W-3 by Bette Howland
Hosted by Lynn Steger Strong
Began on October 19, 2022 (12 Days)
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Memoir presupposes the primacy of the “I," but in W-3, as in most of Bette Howland’s fiction, one of her great accomplishments is to consistently elide and deemphasize the self. Set in a psychiatric ward (W-3), the book concerns the period in Howland’s life just after she, a single mother to two small children in her thirties, has attempted suicide. The first paragraphs, astonishingly, recount our narrator, not yet mentioned, listening to the sound of another person’s (likely faulty) heart: “In the intensive care unit there was a woman who had undergone open-heart surgery. A monitor was implanted in her heart; it beeped every second of the day and night, a persistent tempo, never racing or slowing down as a human heart seems to, unaccountable times on the most ordinary days of our lives.” Instead of the “I” Howland is attuned to the interests and complexities, the struggles—dare I say, the hearts—of those with whom she inhabits this sometimes scary, always liminal, and uncertain space. It is a master class in the power of attention; crystalline and sharp, too smart to offer certainty or redemption, the book offers, instead, something close to what it is to be alive.
—Lynn Steger Strong
Join us on November 1 for a virtual conversation of W-3 with Lynn Steger Strong.
Lynn Steger Strong
is the author of the novels Hold Still, Want, and Flight. Her nonfiction has appeared in The New York Times, Los Angeles Times, New York, the Paris Review, Time, and elsewhere. She has taught writing at the Pratt Institute, Fairfield University, Catapult, and Columbia University and is currently a Visiting Fiction Writer at Bates College. Her essay on Bette Howland, “Stories Straight from Life,” appeared in Epiphany.
(1937-2017) was born in Chicago. She published three books in her lifetime: W-3, and the story collections Blue in Chicago and Things to Come and Go. She received a MacArthur Fellowship in 1984, after which she did not publish another book. All three of her books have been reissued in new editions from A Public Space Books.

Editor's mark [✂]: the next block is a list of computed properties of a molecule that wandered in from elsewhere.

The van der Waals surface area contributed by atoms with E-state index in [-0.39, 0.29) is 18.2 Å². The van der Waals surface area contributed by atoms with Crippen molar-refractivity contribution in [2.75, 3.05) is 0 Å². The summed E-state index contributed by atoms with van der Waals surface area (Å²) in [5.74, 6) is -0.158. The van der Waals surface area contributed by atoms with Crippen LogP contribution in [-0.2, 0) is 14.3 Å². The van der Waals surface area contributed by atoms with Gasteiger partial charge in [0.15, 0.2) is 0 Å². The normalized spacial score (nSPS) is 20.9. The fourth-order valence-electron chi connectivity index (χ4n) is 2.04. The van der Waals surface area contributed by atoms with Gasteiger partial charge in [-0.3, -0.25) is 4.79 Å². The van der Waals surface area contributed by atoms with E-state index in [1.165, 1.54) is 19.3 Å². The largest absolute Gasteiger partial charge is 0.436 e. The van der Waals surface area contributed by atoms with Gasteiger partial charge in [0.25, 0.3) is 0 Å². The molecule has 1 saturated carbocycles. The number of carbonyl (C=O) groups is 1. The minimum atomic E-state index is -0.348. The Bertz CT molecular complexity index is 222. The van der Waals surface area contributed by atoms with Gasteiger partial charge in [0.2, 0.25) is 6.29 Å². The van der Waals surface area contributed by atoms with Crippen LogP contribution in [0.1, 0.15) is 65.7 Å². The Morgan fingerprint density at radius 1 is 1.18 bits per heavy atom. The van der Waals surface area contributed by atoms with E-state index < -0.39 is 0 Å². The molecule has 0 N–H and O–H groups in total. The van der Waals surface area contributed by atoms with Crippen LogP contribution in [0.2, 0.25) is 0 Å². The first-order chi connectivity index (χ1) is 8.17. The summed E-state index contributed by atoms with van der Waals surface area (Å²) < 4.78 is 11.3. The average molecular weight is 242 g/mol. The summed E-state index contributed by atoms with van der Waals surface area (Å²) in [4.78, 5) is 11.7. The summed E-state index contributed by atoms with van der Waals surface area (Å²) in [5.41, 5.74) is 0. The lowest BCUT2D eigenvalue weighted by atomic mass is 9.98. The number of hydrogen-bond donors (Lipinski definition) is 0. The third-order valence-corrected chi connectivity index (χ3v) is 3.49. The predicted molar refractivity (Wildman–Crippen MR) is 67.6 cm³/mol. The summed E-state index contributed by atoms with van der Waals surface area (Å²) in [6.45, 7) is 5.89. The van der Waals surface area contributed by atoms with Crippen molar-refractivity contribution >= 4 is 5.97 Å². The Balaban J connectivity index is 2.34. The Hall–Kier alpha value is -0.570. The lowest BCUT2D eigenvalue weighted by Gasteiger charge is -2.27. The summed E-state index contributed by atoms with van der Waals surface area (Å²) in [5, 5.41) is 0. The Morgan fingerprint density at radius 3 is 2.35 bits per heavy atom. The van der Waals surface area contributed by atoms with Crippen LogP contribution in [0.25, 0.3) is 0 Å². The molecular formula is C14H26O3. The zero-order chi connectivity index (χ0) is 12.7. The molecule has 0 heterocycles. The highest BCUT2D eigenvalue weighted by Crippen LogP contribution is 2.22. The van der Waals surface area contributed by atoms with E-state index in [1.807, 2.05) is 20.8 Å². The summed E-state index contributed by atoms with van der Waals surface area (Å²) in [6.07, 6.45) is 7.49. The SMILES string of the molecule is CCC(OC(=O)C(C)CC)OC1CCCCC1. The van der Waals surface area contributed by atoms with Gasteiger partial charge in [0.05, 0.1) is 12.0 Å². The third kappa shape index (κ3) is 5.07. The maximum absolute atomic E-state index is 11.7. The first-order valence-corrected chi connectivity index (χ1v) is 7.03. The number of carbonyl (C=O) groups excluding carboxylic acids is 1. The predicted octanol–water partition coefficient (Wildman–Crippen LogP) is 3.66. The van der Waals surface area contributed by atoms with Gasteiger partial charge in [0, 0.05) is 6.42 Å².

W-3. Chapter I (p. 1–13, through "no one was home")
October 19, 2022 by Lynn Steger Strong
Every time I read this opener I feel a thrill: is there a more perfect entrance to a book than the close proximity to another person's beating heart? Add to that that this one is faulty, maybe passed saving; add to that the "I" doesn't enter until the second paragraph...
W-3. Chapter I (p. 13–23, to end)
October 20, 2022 by Lynn Steger Strong
"NOW," Henrietta says. Only employees and externs speak in all caps. An incredible move, jarring and abrasive, just as, I imagine, these directives must have felt. Howland is so of the world, the ward so often a "we" but never with those tasked to watch over and care for them.
W-3. Chapter 2 (p. 24–45, to end)
October 21, 2022 by Lynn Steger Strong
Iris drying her nails! The breezy ease of her. We ended the last chapter with Bette, but now she's disappeared herself. Iris is "new to W-3," but also new to us, and so we are getting more fully embedded in the ward, into watching, looking, learning with the other residents.